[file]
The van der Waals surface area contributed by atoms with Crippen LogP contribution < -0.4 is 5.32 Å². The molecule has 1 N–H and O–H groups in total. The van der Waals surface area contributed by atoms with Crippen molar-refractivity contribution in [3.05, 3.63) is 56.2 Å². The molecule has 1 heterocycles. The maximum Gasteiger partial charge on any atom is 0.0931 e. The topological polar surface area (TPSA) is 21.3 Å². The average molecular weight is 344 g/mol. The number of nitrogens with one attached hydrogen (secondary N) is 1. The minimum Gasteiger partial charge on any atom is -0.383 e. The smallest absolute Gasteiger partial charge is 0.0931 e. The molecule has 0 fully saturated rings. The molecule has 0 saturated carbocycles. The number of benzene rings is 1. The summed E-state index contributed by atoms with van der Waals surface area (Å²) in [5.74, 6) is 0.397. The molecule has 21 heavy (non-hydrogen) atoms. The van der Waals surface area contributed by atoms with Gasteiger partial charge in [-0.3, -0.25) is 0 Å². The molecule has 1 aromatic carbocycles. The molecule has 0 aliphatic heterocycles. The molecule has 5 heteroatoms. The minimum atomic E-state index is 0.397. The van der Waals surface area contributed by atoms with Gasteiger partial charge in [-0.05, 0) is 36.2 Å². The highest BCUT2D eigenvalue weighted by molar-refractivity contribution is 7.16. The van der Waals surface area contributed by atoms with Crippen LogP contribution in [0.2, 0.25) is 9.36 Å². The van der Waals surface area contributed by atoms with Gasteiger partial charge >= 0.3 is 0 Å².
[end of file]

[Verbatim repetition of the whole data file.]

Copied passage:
The van der Waals surface area contributed by atoms with Crippen LogP contribution < -0.4 is 5.32 Å². The molecule has 1 N–H and O–H groups in total. The van der Waals surface area contributed by atoms with Crippen molar-refractivity contribution in [3.05, 3.63) is 56.2 Å². The molecule has 1 heterocycles. The maximum Gasteiger partial charge on any atom is 0.0931 e. The topological polar surface area (TPSA) is 21.3 Å². The average molecular weight is 344 g/mol. The number of nitrogens with one attached hydrogen (secondary N) is 1. The minimum Gasteiger partial charge on any atom is -0.383 e. The smallest absolute Gasteiger partial charge is 0.0931 e. The molecule has 0 fully saturated rings. The molecule has 0 saturated carbocycles. The number of benzene rings is 1. The summed E-state index contributed by atoms with van der Waals surface area (Å²) in [5.74, 6) is 0.397. The molecule has 21 heavy (non-hydrogen) atoms. The van der Waals surface area contributed by atoms with Gasteiger partial charge in [-0.3, -0.25) is 0 Å². The molecule has 1 aromatic carbocycles. The molecule has 0 aliphatic heterocycles. The molecule has 5 heteroatoms. The minimum atomic E-state index is 0.397. The van der Waals surface area contributed by atoms with Gasteiger partial charge in [-0.05, 0) is 36.2 Å². The highest BCUT2D eigenvalue weighted by molar-refractivity contribution is 7.16. The van der Waals surface area contributed by atoms with Crippen LogP contribution in [0.2, 0.25) is 9.36 Å². The van der Waals surface area contributed by atoms with Gasteiger partial charge >= 0.3 is 0 Å².